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    Yo Majesty should be at the top of this list! Not only are they out they also perform topless occasionally.

    And Jwl B was in jail. That’s gives her both hip hop AND lesbian cred.

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    Khaos Da Rapper is DOPE. Known her for 3-4 yrs and she’s amazing on the mic. Check her out. . .and Siya, too. Dope emcees who don’t give a fuck.

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    i didn’t see any mention of melange lavonne on here ! she hasn’t put out much lately (atleast on youtube) but y’all should definately look her up !

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    I would also like to shout out to Heidi Barton Stink, based out of Minneapolis:

    http://www.heidistink.com/

    Heidi Barton Stink is a Trans-Radical M.C. based out of Minneapolis MN. She writes and performs HipHop with an emphasis on social justice and trans and queer rights. A talented performer and wordsmith, she is a rising star in the world of independent rap.

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    Not all artists necessarily have to be out, but Hip Hop’s origins have always emphasized the importance of “voice” over any other music genre. If rappers’ voices are limited based on their sexuality then it’s only completely detrimental to Hip Hop’s entire function. People respect Eminem’s right to express himself through beating bitches, so why not the queer community? I hope all of these artists achieve mainstream fame, but until then the spotlight is all on Nicki. Hopefully she will address these issues more, rather than deny allegations.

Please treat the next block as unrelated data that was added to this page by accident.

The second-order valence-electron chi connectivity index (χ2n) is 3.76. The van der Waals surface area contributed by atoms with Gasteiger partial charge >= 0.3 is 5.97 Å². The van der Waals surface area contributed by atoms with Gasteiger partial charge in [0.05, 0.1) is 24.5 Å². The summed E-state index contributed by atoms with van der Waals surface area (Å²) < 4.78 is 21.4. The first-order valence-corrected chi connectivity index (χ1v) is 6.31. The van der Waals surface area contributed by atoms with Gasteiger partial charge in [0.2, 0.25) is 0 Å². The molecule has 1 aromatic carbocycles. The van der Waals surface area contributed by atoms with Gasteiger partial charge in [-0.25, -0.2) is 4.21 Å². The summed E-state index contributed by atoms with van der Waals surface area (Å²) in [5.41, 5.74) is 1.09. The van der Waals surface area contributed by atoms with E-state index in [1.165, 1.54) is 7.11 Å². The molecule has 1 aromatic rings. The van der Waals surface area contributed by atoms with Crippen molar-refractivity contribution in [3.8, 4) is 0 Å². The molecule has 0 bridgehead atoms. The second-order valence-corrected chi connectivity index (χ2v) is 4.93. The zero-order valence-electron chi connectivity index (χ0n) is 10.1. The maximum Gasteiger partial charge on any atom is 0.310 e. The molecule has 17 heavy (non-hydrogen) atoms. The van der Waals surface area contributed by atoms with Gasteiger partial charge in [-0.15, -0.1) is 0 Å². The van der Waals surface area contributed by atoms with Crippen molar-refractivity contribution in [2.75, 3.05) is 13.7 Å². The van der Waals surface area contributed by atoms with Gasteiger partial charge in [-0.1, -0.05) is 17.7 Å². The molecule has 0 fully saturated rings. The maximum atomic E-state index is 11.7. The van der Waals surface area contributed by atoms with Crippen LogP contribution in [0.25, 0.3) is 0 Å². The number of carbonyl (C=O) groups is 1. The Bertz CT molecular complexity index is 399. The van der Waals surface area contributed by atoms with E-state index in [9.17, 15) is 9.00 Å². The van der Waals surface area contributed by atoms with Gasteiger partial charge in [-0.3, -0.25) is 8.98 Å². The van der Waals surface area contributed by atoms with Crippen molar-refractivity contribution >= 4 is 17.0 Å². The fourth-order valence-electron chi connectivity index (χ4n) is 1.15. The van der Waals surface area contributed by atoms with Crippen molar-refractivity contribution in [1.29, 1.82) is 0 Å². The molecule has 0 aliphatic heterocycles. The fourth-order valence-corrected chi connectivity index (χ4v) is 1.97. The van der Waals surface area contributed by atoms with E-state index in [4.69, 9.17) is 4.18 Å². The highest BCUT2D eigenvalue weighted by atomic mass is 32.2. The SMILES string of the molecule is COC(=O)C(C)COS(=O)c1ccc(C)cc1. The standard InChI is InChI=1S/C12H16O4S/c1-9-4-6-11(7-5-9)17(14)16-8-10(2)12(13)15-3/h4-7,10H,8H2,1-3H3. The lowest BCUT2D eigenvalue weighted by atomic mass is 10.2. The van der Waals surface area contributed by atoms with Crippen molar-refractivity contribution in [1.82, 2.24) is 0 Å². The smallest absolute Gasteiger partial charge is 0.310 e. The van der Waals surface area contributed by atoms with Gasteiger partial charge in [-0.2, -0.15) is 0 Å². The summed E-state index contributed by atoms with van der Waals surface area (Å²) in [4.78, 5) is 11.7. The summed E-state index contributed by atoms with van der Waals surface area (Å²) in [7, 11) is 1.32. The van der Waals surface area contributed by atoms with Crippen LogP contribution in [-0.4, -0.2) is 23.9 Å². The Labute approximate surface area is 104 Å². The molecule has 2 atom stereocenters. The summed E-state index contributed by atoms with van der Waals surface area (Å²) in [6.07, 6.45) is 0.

Unless Missy decides to come out, and change “Hot Boyz” to “Hot Girlz”. A girl can dream…

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    And don’t forget Scream Club! Listen to And You Belong. It will be your new lezzie anthem and it will be stuck in your head for months…or in my case, over a year now. their newer stuff is rad too, and Cindy Wonderful of Scream Club was featured on Shunda K’s new single “Here I Am to Save the World”. Good shit.

    http://www.myspace.com/screamclub

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    Okay, you guys missed a couple of awesome ones.
    As has been mentioned:
    Melange Lavonne (oh jeez, The Game gives me shivers EVERY TIME)
    Yo Majesty
    god-des and she
    Scream Club
    and also worth mentioning is (i think) Detroit-based MC Flow (seriously, check out her EP “Incredible”. It’s, well, incredible)